ERC gets city grant to attract tech companies
The Nevada County Economic Resource Council received a $10,000 grant Tuesday night from the city of Grass Valley for its Royal Welcome initiative, a facet of the group’s strategic plan to attract growth-oriented businesses looking to relocate or expand into Grass Valley.
“There’s been a good partnership between the city and the ERC, and between Jon Gregory and Bob Richardson,” Grass Valley Mayor Dan Miller said.
“They both bring a couple of real talents as far as economic development, business attraction, and business retention and expansion. I think the city has to invest in economic development, for us not to invest and not become a partner I think is a violation of what we’re supposed to be doing as a city council.”
As ERC Executive Director, Gregory spoke to city council members Tuesday, highlighting the main objectives of the Royal Welcome initiative.
“The high-tech companies that we are pursuing have a disproportionately positive impact on the economy, in that the jobs that they employ are typically far higher than the average hourly wage, or salary, than other types of jobs,” he said. “And also because they are selling their product on a national or global scale. When they sell their product somewhere else, that money comes back to Nevada County or Grass Valley.”
Gregory added, “You then have all these employees who now have income to buy local goods and services from local retailers and use local stockbrokers, and go to the local medical groups, and all of the local ripple effects associated with it.”
Gregory said a high-tech industrial camera start-up with technology licensing out of a Southern California university is currently considering Grass Valley as a location, but he would not give any specifics on the company, other than one of its business partners has ties to Nevada County.
“They’re looking to decide whether to locate the business into the Grass Valley area or to Morgan Hill,” Gregory said.
Grass Valley City Council member Lisa Swarthout said that providing the ERC with funds to attract high-tech businesses will reap benefits for the future of the local economy.
“Job creation is probably the single best thing we can do for economic development,” Swarthout said. “Especially in the high-tech industry, it provides high-paying jobs so it goes to people who live here, which creates disposable income. If people work here they spend their money here, which creates sales tax for the city, which is 50 percent of our city’s general fund.”
As a nonprofit corporation, the ERC board is comprised of volunteer members who represent different businesses, organizations and nonprofits in the county. Swarthout, who is also the ERC chairperson, said that voting for the ERC grant was not a conflict of interest for her because she sits on the ERC board as a representative of the city.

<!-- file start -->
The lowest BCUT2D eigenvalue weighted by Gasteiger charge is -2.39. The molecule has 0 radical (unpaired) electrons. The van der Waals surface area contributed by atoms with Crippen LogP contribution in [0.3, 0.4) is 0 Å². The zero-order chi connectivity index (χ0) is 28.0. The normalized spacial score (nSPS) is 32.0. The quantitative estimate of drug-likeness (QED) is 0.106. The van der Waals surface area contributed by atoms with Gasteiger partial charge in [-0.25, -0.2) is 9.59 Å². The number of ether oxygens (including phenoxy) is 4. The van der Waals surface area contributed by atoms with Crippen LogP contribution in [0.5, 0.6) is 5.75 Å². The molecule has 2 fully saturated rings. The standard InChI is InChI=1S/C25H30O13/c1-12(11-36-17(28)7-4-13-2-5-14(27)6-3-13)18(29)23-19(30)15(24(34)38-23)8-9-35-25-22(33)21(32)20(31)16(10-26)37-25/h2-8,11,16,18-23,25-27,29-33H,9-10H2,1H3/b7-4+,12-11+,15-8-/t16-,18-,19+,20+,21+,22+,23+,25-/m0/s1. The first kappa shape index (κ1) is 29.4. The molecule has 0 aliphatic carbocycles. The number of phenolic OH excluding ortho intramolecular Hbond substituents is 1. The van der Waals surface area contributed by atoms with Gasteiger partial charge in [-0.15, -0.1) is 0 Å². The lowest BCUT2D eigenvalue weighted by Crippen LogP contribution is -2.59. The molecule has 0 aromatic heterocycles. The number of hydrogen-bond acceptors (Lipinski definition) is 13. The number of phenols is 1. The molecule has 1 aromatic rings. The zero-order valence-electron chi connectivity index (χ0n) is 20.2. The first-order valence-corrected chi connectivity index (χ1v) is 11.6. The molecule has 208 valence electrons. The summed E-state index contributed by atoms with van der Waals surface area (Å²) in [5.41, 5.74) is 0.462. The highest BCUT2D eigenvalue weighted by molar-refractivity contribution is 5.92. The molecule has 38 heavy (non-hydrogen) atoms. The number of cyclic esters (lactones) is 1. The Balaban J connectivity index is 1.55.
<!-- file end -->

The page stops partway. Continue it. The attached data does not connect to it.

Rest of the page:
“It’s a function of work that we do as members of the city council,” Swarthout said. “Which, in my understanding, does not cause a conflict of interest. If I chaired the domestic violence coalition and they came to the city and asked for money, that would absolutely be a conflict because I would be sitting there as an individual, not as a representative from the city of Grass Valley. I would have to recuse myself.”
Gregory, who is an independent contractor and paid member of the ERC, said the $10,000 grant will go to the time and resources associated with trying to attract a high-tech company to Grass Valley.
“It could be any of a range of things that are essential to help a company find a location and get their business up and running and operational,” Gregory said. “We would help them in getting product to market as soon as possible.”
According to Swarthout, the ERC will also receive a similar type of grant from Truckee, and is going into the final year of a three-year contract with Nevada County, which funds the ERC to the tune of $125,000 annually.
“Most municipalities have economic development people on their staff that do the same thing that Jon Gregory does,” Swarthout said.
“We support this type of activity because we can’t afford to have a full-time economic development person on our staff. It’s a very small price to pay for what we get back from it.”
For Gregory, the city’s grant contributes not only to the Royal Welcome initiative, but to the group as a whole.
“The ERC has a strategic plan to grow the local economic pie,” Gregory said. “And these grants and funding we get are all pieces of the puzzle that will help us achieve our goal of growing the local economy and bringing high tech companies into the area.”
To contact Staff Writer Ivan Natividad, email email@example.com or call 530-477-4236.
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